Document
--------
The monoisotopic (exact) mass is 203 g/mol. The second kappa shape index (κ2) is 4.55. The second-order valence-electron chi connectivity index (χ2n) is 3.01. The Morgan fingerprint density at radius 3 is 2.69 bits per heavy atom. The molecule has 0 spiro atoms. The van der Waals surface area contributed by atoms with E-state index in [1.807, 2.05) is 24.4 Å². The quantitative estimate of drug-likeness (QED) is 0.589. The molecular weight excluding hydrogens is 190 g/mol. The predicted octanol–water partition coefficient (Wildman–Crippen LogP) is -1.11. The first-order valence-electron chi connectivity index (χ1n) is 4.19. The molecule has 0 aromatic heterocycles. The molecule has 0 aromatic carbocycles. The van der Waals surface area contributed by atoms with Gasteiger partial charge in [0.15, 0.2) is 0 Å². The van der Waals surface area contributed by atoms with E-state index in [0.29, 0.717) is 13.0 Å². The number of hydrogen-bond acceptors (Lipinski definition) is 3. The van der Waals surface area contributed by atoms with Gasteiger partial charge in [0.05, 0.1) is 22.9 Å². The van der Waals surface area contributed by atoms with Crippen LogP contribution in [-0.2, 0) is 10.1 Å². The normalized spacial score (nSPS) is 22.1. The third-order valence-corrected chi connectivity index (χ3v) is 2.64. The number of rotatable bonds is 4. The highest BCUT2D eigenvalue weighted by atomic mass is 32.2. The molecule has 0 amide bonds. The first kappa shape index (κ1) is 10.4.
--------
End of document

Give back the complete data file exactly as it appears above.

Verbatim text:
The monoisotopic (exact) mass is 203 g/mol. The second kappa shape index (κ2) is 4.55. The second-order valence-electron chi connectivity index (χ2n) is 3.01. The Morgan fingerprint density at radius 3 is 2.69 bits per heavy atom. The molecule has 0 spiro atoms. The van der Waals surface area contributed by atoms with E-state index in [1.807, 2.05) is 24.4 Å². The quantitative estimate of drug-likeness (QED) is 0.589. The molecular weight excluding hydrogens is 190 g/mol. The predicted octanol–water partition coefficient (Wildman–Crippen LogP) is -1.11. The first-order valence-electron chi connectivity index (χ1n) is 4.19. The molecule has 0 aromatic heterocycles. The molecule has 0 aromatic carbocycles. The van der Waals surface area contributed by atoms with Gasteiger partial charge in [0.15, 0.2) is 0 Å². The van der Waals surface area contributed by atoms with E-state index in [0.29, 0.717) is 13.0 Å². The number of hydrogen-bond acceptors (Lipinski definition) is 3. The van der Waals surface area contributed by atoms with Gasteiger partial charge in [0.05, 0.1) is 22.9 Å². The van der Waals surface area contributed by atoms with Crippen LogP contribution in [-0.2, 0) is 10.1 Å². The normalized spacial score (nSPS) is 22.1. The third-order valence-corrected chi connectivity index (χ3v) is 2.64. The number of rotatable bonds is 4. The highest BCUT2D eigenvalue weighted by atomic mass is 32.2. The molecule has 0 amide bonds. The first kappa shape index (κ1) is 10.4.